The Long Term Impact of Adolescent Risky Behaviors and Family Environment. Main Findings


There is a fairly consistent pattern that engaging in risky behaviors as a teenager is associated with less successful adult outcomes. In most cases, the earlier one engages in the behavior, the more likely one faces a bad outcome as an adult. The most consistent predictor of a bad adult outcome is age of initiation into sexual activity. Alcohol usage, on the other hand, is perhaps the one teenage behavior least associated with bad adult outcomes. Age of initiation into alcohol usage is, however, associated with adult alcohol abuse or dependence. None of our results, including these findings for sex and alcohol initiation should be interpreted as causing the adult outcomes. These are statistical associations, not causal relationships. Age of initiation into any particular risky behavior may be associated with unmeasured adolescent characteristics or circumstances that are related to the transition into adulthood. In other words, there may be a personal or family characteristic which influences both early sex initiation (for example) and a bad adult outcome. By not having measured this relevant characteristic, we would incorrectly attribute the cause of the bad adult outcome to early sex initiation.

Our findings indicate that family structure effects differ by outcome domain measured. Adolescents who reside in intact families at age 14 clearly have the least likelihood of a bad economic outcome and are less likely to spend time in jail. This is less clear for health and family formation outcomes. Adolescents living in single mother headed households at age 14 do not fare as well as those in intact families in economic outcomes, but compare favorably along other domains. Interestingly, the presence of a biological father in the household at age 14 is associated with lower levels of adult alcohol disorders or drug usage. Adolescents living with a single mother or single father at age 14 are less likely to have married by age 33 compared with those who lived in either intact or re-married families.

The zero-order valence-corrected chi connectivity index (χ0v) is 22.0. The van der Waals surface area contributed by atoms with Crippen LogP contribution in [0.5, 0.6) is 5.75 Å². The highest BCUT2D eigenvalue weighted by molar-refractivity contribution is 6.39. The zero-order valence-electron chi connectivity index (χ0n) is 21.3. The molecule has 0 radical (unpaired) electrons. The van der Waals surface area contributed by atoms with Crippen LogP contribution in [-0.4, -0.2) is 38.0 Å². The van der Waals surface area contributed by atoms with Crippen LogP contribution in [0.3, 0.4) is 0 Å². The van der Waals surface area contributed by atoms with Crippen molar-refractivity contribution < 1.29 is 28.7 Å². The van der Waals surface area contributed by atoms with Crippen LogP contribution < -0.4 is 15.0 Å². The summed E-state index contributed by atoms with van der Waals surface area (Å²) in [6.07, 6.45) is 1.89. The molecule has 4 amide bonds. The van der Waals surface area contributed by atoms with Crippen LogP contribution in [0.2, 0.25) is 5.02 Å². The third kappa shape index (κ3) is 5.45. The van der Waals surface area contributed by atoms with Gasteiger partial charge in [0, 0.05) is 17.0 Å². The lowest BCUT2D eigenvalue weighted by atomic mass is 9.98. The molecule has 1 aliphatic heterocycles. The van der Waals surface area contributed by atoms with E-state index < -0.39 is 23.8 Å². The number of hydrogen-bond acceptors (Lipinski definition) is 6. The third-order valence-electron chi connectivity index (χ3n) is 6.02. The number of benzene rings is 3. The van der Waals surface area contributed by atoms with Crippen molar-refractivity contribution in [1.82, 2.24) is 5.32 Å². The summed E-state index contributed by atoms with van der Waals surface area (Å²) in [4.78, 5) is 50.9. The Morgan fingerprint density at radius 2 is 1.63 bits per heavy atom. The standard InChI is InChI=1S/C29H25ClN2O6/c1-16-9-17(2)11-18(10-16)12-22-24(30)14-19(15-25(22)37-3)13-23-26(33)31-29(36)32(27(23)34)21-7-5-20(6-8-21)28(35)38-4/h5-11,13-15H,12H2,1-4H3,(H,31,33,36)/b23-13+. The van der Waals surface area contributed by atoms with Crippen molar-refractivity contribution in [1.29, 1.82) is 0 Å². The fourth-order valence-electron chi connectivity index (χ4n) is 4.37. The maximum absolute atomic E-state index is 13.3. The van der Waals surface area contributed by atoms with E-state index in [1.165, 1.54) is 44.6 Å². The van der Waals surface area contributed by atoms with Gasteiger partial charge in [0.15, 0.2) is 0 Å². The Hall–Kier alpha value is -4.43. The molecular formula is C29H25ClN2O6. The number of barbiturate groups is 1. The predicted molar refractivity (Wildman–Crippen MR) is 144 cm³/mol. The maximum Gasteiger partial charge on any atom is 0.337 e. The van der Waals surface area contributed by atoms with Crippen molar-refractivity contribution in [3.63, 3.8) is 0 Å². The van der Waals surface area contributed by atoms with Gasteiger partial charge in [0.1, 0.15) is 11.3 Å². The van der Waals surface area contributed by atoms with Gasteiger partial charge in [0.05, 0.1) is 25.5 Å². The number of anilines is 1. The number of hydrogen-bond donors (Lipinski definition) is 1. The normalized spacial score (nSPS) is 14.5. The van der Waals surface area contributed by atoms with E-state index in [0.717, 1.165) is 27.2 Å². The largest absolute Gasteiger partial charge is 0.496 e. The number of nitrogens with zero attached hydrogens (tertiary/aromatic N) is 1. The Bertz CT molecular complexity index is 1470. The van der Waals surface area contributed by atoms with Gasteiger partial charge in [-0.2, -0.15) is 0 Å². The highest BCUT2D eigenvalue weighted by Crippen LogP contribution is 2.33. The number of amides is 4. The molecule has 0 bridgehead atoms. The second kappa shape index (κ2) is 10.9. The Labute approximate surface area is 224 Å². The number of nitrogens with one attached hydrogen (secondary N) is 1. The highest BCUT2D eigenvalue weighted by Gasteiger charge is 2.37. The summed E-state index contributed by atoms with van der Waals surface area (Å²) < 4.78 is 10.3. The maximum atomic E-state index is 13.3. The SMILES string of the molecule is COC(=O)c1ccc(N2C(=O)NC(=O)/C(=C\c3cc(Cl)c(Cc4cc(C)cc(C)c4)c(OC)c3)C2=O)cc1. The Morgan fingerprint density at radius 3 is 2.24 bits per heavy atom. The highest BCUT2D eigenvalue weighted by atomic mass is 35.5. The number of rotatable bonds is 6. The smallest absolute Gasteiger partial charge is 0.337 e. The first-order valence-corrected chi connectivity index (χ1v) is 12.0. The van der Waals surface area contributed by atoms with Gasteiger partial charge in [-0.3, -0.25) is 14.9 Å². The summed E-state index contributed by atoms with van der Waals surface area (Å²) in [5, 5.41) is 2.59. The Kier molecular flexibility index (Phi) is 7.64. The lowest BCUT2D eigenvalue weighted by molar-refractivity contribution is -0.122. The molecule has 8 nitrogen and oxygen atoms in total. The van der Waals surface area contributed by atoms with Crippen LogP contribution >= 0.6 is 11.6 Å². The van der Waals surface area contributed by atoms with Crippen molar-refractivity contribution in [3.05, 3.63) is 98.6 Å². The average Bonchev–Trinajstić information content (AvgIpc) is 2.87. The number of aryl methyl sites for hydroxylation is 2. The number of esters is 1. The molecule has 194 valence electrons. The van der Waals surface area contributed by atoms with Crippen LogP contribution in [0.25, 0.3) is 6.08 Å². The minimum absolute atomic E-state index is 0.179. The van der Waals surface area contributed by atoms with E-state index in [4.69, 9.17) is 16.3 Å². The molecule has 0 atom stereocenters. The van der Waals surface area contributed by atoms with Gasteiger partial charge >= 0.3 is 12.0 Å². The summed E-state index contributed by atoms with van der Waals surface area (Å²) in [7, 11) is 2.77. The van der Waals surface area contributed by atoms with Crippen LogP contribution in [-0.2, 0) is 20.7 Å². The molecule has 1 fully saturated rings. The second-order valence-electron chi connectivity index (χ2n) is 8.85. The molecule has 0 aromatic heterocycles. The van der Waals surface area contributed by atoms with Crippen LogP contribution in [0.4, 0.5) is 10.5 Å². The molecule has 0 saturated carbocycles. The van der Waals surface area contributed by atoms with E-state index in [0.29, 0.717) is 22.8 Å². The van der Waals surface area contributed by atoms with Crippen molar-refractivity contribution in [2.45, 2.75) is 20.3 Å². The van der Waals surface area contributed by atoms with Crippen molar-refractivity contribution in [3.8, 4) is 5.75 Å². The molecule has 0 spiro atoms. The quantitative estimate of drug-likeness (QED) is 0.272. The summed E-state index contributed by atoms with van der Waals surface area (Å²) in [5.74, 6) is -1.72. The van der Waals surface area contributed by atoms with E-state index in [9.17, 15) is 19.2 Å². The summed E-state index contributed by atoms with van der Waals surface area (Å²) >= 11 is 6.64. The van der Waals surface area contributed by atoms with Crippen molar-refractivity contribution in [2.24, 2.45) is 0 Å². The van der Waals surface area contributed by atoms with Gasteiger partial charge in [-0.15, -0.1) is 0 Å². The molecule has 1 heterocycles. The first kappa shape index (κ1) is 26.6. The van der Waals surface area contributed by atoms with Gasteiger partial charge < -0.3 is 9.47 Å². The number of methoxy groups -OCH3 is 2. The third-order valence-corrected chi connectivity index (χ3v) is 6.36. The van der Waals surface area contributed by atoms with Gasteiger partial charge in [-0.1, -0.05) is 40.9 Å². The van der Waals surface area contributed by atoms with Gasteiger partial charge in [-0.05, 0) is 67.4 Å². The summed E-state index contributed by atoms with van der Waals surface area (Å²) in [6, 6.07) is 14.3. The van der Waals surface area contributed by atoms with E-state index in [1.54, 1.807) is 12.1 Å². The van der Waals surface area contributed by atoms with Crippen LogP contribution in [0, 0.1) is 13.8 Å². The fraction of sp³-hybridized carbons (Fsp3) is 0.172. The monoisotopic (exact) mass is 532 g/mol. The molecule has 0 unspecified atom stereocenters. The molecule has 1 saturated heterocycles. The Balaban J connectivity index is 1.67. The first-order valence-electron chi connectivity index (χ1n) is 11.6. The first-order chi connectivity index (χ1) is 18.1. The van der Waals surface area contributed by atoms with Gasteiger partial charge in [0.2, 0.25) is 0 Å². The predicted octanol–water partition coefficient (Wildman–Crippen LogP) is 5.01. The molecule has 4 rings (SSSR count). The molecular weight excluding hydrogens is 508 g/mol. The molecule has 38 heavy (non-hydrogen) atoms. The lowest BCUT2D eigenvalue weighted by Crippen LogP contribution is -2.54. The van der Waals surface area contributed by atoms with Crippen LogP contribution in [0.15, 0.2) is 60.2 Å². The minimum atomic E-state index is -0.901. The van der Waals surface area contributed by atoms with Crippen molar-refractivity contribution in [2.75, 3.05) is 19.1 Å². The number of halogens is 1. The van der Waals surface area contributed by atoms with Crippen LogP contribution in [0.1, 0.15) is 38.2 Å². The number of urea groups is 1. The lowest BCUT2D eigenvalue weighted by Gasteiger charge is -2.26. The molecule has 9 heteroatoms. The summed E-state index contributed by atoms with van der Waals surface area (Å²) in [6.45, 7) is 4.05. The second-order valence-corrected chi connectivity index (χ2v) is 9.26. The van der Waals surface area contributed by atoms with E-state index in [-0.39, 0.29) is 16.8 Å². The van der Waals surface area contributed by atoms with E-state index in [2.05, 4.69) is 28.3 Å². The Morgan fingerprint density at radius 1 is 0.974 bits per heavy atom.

We found similar associations when examining the relationship of parents' education to long-term adult outcomes. Having more educated parents is associated with better economic outcomes and less likelihood of going to jail. However, there are contradictory results for the health domains where mothers' education is associated with lower likelihood of adult alcohol problems, but greater likelihood of adult drug usage. Fathers' education had exactly the opposite associations across the two outcomes. These family structure and parents' education relationships generally held even when restricting the sample to those who initiated early into risky behaviors. The results for parents' education held even when further restricting the sample to either intact families or single mother households. There is a sense that although the family may not have prevented the youth from starting down a "wrong" path, it can help them from having that choice lead to bad consequences.

Our results suggest that the ways in which parents help prevent bad outcomes for their children differ across different domains. For economic outcomes, parents can use their resources (financial, networks, etc.) to send their children to college, help them get jobs, and serve as a fallback to prevent financial problems. There is probably a similar mechanism for keeping their children out of jail. However, for non-economic domains, particularly those of substance abuse, a different set of family processes contributes to an eventual healthy adulthood.